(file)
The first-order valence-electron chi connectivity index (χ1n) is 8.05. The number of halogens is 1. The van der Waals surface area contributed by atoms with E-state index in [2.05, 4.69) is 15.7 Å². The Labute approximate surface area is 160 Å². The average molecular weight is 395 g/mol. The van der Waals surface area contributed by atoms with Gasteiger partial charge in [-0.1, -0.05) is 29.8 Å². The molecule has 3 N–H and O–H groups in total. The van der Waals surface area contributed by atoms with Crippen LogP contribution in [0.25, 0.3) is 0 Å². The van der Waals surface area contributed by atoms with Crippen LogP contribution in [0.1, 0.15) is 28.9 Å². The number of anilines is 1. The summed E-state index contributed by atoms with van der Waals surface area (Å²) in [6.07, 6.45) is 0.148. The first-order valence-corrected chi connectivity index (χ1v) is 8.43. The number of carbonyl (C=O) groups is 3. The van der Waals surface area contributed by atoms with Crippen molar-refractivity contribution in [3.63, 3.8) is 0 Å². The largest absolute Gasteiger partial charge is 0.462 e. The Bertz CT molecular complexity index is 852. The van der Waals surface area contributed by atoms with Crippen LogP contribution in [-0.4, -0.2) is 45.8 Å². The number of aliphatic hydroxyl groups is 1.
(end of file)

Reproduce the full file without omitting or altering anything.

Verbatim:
The first-order valence-electron chi connectivity index (χ1n) is 8.05. The number of halogens is 1. The van der Waals surface area contributed by atoms with E-state index in [2.05, 4.69) is 15.7 Å². The Labute approximate surface area is 160 Å². The average molecular weight is 395 g/mol. The van der Waals surface area contributed by atoms with Gasteiger partial charge in [-0.1, -0.05) is 29.8 Å². The molecule has 3 N–H and O–H groups in total. The van der Waals surface area contributed by atoms with Crippen LogP contribution in [0.25, 0.3) is 0 Å². The van der Waals surface area contributed by atoms with Crippen LogP contribution in [0.1, 0.15) is 28.9 Å². The number of anilines is 1. The summed E-state index contributed by atoms with van der Waals surface area (Å²) in [6.07, 6.45) is 0.148. The first-order valence-corrected chi connectivity index (χ1v) is 8.43. The number of carbonyl (C=O) groups is 3. The van der Waals surface area contributed by atoms with Crippen molar-refractivity contribution in [3.63, 3.8) is 0 Å². The largest absolute Gasteiger partial charge is 0.462 e. The Bertz CT molecular complexity index is 852. The van der Waals surface area contributed by atoms with Crippen LogP contribution in [-0.4, -0.2) is 45.8 Å². The number of aliphatic hydroxyl groups is 1.